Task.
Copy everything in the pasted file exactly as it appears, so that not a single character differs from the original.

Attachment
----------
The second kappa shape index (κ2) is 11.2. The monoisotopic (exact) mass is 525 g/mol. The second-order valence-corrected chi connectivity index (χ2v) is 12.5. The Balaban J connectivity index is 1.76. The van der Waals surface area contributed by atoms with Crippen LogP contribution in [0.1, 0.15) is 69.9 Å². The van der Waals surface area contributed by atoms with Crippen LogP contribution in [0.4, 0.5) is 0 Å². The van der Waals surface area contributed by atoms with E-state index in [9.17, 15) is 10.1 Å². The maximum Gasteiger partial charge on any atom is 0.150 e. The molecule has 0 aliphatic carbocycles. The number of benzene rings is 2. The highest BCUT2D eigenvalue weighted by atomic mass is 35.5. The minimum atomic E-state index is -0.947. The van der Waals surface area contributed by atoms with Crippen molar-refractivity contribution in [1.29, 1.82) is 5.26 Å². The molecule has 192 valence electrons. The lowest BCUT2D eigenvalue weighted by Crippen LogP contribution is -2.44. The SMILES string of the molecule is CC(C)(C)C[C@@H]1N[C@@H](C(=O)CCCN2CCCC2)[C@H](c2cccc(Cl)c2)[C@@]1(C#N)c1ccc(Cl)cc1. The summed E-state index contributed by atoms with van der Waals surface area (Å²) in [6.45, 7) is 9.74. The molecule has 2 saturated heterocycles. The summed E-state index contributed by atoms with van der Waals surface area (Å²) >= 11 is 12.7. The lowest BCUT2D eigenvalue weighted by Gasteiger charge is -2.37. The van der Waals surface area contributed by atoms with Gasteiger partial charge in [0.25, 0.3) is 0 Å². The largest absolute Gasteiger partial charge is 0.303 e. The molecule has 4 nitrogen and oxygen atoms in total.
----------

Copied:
The second kappa shape index (κ2) is 11.2. The monoisotopic (exact) mass is 525 g/mol. The second-order valence-corrected chi connectivity index (χ2v) is 12.5. The Balaban J connectivity index is 1.76. The van der Waals surface area contributed by atoms with Crippen LogP contribution in [0.1, 0.15) is 69.9 Å². The van der Waals surface area contributed by atoms with Crippen LogP contribution in [0.4, 0.5) is 0 Å². The van der Waals surface area contributed by atoms with E-state index in [9.17, 15) is 10.1 Å². The maximum Gasteiger partial charge on any atom is 0.150 e. The molecule has 0 aliphatic carbocycles. The number of benzene rings is 2. The highest BCUT2D eigenvalue weighted by atomic mass is 35.5. The minimum atomic E-state index is -0.947. The van der Waals surface area contributed by atoms with Crippen molar-refractivity contribution in [1.29, 1.82) is 5.26 Å². The molecule has 192 valence electrons. The lowest BCUT2D eigenvalue weighted by Crippen LogP contribution is -2.44. The SMILES string of the molecule is CC(C)(C)C[C@@H]1N[C@@H](C(=O)CCCN2CCCC2)[C@H](c2cccc(Cl)c2)[C@@]1(C#N)c1ccc(Cl)cc1. The summed E-state index contributed by atoms with van der Waals surface area (Å²) in [6.45, 7) is 9.74. The molecule has 2 saturated heterocycles. The summed E-state index contributed by atoms with van der Waals surface area (Å²) >= 11 is 12.7. The lowest BCUT2D eigenvalue weighted by Gasteiger charge is -2.37. The van der Waals surface area contributed by atoms with Gasteiger partial charge in [0.25, 0.3) is 0 Å². The largest absolute Gasteiger partial charge is 0.303 e. The molecule has 4 nitrogen and oxygen atoms in total.